Photo by Mike Petrucci on Unsplash

Statistics show  a widening gap between the profitability of small and large businesses. 

According to a recent study by McKinsey & Co., the best performing companies worldwide earned 80 percent of all profits between 2014 and 2016, up from 75 percent a decade earlier. The top 1 percent got 36 percent of the profits.

About half of the more than 5,000 firms surveyed by McKinsey were reported as solvent but their return on capital fell far short of what investors would consider adequate.  Half, then, were effectively unsustainable. A separate, larger study by Aswath Damodaran of over 25,000 firms had roughly the same results.

Some discussion of this problem has blamed globalization for the widening gap between small and large businesses. But with the internet, global supply chains and marketing connections are now available to all. A small retailer anywhere can access the same inexpensive inventory as a giant retailer and can also market those products nationally, even globally.

A better explanation might well be the differences of market power. All may have access to the same suppliers, but larger firms, such as Walmart and Amazon, can drive harder bargains on price and delivery terms than smaller or mid-sized firms.

A bigger culprit than market power or globalization appears to be government regulation. It imposes huge burdens on all businesses. According to a recent study by the Office of Management and the Budget (OMB), Congress passed only some 65 significant laws in 2013, the year under review. In contrast, federal regulatory agencies that year issued some 3,500 regulations, an average of nine per day.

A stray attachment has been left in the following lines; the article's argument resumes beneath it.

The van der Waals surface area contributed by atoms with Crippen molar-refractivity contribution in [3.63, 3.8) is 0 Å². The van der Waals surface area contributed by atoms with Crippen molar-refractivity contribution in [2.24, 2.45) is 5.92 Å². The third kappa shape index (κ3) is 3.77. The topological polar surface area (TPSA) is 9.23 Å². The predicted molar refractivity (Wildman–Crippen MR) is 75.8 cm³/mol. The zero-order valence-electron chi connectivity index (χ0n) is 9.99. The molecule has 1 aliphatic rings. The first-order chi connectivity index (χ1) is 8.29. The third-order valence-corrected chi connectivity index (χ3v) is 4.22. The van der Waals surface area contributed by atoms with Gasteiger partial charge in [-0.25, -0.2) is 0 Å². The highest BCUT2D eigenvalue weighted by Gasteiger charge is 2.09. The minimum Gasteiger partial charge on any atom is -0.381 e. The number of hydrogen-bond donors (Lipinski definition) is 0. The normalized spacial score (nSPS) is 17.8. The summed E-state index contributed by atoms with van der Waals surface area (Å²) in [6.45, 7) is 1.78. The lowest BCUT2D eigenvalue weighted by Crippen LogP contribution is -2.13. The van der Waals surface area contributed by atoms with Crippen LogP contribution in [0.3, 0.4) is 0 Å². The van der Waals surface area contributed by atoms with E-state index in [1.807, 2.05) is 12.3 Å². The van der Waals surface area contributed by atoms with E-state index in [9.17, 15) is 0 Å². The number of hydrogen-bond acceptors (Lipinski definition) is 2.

Compliance to those regulations means expenses. According to the U.S. Chamber of Commerce, fully 11 percent of the country’s gross domestic product (GDP) goes to comply with federal regulations only and excluding the burden imposed by state regulations.

Since reporting and other compliance requirements vary little with the size of the firm involved, these burdens are heavier on small businesses.

Technology developers have, however, begun to correct this inequity starting with systems to deal with tax calculation and reporting. Then, more developers are making available systems to deal with labor, environmental, and trade regulations. Given the overall burdens involved, these systems, especially as they become more efficient and cost effective, will offer small businesses tremendous relief.

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